DETROIT – Solar storms can cause severe interruptions in electrical devices here on Earth, and efforts are being made to be prepared for the next major storm.
The Sun provides us warmth and life. It’s a living body that’s constantly in motion. It may appear calm from far away, but enormous explosions called coronal mass ejections (CMEs) periodically belch into space with jets of charged particles. If a strong CME is directed toward Earth, then those charged particles interact with our planet’s magnetic fields to induce currents that can potentially damage satellites, force airlines to reroute flights and damage power grids.
That’s exactly what happened in the late 1980s in Canada.
“We had an event in March 1989 where there was a significant power loss in Quebec, and that’s because the (solar storm) was intense and directed in that area, it actually caused the power grids to go offline,” said Steve Clarke, director at NASA’s Heliophysics Division.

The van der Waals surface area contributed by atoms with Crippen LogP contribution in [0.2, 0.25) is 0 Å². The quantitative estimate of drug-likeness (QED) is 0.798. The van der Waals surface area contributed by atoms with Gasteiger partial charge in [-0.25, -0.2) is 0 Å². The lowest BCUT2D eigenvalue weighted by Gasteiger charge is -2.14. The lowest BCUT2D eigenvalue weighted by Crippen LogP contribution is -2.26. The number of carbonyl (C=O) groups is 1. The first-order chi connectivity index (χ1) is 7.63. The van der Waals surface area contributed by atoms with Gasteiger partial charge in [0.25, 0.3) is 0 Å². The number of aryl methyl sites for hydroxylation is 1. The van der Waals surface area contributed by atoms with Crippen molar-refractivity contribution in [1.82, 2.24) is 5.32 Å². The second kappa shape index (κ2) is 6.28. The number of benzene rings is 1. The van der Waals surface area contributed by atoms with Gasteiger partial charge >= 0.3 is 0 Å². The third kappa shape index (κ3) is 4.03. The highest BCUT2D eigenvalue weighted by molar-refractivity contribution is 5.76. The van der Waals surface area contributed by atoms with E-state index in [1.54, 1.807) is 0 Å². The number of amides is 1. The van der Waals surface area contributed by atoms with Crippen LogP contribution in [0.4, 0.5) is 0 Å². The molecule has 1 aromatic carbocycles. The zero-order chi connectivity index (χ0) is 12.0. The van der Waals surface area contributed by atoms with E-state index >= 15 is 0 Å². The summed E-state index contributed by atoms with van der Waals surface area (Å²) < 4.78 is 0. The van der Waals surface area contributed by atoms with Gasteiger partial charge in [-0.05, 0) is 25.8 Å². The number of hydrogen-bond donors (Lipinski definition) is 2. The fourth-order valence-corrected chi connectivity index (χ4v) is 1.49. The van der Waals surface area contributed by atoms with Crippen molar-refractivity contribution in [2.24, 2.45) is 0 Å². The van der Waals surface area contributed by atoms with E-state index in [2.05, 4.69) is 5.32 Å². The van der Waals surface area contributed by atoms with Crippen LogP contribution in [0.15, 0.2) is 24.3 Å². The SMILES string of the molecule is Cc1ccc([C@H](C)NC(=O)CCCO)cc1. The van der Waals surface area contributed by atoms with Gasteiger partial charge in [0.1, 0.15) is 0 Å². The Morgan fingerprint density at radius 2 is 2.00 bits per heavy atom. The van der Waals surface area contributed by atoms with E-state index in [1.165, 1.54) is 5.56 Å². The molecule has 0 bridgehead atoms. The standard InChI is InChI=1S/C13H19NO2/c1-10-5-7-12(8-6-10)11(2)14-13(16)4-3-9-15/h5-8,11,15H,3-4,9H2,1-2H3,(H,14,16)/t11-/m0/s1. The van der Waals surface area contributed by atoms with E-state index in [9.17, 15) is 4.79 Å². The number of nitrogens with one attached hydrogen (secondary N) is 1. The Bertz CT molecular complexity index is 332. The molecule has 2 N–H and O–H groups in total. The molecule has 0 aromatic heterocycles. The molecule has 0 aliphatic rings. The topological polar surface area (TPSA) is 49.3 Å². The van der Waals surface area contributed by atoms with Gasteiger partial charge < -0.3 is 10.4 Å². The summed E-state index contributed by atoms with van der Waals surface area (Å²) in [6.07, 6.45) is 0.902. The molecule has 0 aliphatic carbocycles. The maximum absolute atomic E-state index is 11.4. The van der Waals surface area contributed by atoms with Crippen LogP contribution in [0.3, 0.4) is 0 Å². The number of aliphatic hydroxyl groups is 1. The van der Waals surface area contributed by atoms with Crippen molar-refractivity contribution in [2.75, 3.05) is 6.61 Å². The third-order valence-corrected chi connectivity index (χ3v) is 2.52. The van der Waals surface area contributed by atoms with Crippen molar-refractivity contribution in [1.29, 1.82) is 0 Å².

Can that happen in Michigan? We had to ask DTE Energy.
“We operate at lower voltage levels than the voltage levels that they operate at in Quebec. The lower the voltage levels, the less likely there is of an impact,” said Heather Rivard, DTE’s vice president of distribution operations. “(Quebec) also tend to have a lot longer transmission lines than we have, so that allows for more possibility of an impact than we have here in southeast Michigan.”
What if we get a warning of an impending solar storm? Does DTE have a plan of action?
“If a real severe interruption was predicted, we would take precautionary measures to shut down some of the equipment so as to not damage any of the equipment. And as a result of those precautionary measures, once the storm had passed, I feel that we would be able to restore (power to) customers within hours,” said Rivard.